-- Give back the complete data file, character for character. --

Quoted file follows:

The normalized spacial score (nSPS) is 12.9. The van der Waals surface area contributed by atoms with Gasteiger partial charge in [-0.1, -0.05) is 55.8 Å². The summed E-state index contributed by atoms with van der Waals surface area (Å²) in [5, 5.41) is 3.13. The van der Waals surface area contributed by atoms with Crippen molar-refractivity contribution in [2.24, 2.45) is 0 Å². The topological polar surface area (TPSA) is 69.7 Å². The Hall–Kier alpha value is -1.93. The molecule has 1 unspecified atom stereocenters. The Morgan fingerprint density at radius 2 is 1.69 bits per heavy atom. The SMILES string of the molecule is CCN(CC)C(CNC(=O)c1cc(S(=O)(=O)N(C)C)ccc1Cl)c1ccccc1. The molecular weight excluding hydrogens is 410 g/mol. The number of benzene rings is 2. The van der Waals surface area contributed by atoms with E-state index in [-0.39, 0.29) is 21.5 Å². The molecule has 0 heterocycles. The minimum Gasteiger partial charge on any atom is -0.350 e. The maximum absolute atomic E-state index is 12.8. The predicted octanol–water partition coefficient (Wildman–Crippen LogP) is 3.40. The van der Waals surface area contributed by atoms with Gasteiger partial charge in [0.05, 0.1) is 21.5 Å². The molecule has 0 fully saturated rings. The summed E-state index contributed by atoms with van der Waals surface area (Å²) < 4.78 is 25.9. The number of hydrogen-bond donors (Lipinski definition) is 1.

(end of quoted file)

The normalized spacial score (nSPS) is 12.9. The van der Waals surface area contributed by atoms with Gasteiger partial charge in [-0.1, -0.05) is 55.8 Å². The summed E-state index contributed by atoms with van der Waals surface area (Å²) in [5, 5.41) is 3.13. The van der Waals surface area contributed by atoms with Crippen molar-refractivity contribution in [2.24, 2.45) is 0 Å². The topological polar surface area (TPSA) is 69.7 Å². The Hall–Kier alpha value is -1.93. The molecule has 1 unspecified atom stereocenters. The Morgan fingerprint density at radius 2 is 1.69 bits per heavy atom. The SMILES string of the molecule is CCN(CC)C(CNC(=O)c1cc(S(=O)(=O)N(C)C)ccc1Cl)c1ccccc1. The molecular weight excluding hydrogens is 410 g/mol. The number of benzene rings is 2. The van der Waals surface area contributed by atoms with E-state index in [-0.39, 0.29) is 21.5 Å². The molecule has 0 heterocycles. The minimum Gasteiger partial charge on any atom is -0.350 e. The maximum absolute atomic E-state index is 12.8. The predicted octanol–water partition coefficient (Wildman–Crippen LogP) is 3.40. The van der Waals surface area contributed by atoms with Gasteiger partial charge in [0.05, 0.1) is 21.5 Å². The molecule has 0 fully saturated rings. The summed E-state index contributed by atoms with van der Waals surface area (Å²) < 4.78 is 25.9. The number of hydrogen-bond donors (Lipinski definition) is 1.